This weekend, Michael Morell, the former acting director of the CIA, was asked about the intelligence community’s findings that Russia interfered in the presidential election. His answer was unequivocal: The country isn’t grasping the magnitude of the story, he told The Cipher Brief. “To me, and this is to me not an overstatement, this is the political equivalent of 9/11.”
Morell’s comments went even further than what members of Congress—mostly Democrats—have been saying for months: that the Russian-directed cyberattacks are an unprecedented attack on American democracy.
In the heat of moment, it’s easy to lose sight of the context around the Russian hacking operation. In spite of the distinctive 21st-century flavor of the digital intrusions, the data breaches that affected Democrats are just a modern example of routine country-on-country spying. What sets them apart, though, is the high profile of their mark—an American presidential election—and the hackers’ willingness to leak stolen information to influence voters’ opinions. Altogether, it’s perhaps one of the greatest examples of a successful espionage operation in history.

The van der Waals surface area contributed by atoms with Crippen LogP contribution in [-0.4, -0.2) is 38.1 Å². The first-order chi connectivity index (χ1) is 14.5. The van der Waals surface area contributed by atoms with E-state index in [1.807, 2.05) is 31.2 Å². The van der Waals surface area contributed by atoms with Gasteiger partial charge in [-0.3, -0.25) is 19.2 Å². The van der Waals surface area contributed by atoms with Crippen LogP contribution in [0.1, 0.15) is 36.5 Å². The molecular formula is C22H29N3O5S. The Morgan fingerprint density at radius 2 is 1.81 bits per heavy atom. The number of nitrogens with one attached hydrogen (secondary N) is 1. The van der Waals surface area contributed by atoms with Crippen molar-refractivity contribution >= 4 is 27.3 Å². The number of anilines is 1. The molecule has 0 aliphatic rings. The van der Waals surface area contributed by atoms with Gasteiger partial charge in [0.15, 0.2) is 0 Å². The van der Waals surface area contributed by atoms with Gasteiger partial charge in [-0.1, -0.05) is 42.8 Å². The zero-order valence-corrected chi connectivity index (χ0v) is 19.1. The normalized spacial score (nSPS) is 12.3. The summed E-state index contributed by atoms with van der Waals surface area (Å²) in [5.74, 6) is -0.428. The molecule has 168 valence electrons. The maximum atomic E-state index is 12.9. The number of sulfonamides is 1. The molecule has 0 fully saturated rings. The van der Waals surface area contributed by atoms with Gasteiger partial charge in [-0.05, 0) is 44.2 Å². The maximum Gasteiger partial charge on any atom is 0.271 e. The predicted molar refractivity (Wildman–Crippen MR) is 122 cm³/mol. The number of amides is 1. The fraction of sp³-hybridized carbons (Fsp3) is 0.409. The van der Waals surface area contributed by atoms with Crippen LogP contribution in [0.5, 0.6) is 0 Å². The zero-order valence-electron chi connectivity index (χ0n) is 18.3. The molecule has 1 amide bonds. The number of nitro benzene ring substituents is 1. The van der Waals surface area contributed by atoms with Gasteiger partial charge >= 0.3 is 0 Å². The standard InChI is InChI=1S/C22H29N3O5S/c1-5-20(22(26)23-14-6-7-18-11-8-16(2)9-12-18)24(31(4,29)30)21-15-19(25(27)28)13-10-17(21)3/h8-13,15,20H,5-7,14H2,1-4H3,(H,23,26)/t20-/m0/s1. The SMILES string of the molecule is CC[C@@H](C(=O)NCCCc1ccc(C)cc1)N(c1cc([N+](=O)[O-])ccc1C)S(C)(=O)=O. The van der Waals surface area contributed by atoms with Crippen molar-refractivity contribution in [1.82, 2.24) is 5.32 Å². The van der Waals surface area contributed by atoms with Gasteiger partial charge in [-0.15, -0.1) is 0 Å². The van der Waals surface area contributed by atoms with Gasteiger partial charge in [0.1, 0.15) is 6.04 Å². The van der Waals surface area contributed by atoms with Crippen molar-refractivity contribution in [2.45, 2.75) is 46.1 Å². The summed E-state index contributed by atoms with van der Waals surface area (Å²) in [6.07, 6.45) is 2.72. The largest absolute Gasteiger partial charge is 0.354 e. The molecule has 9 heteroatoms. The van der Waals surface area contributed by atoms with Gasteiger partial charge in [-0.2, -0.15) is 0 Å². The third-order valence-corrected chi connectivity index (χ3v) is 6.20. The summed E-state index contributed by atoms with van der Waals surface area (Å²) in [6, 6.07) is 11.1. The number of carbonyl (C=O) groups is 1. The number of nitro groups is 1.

It’s useful to think of the operation as two distinct parts, says Vince Houghton, the International Spy Museum’s historian and curator. The first part—intrusions into the computer systems of the Democratic National Committee and the personal email of Hillary Clinton’s senior campaign manager, John Podesta—was intelligence-gathering, plain and simple. It’s the sort of activity that every spy agency in the world engages in on a routine basis. Once, this required rifling through others’ mail; later, as technology progressed, it involved tapping phones, and now, it can be done with a well-crafted phishing email.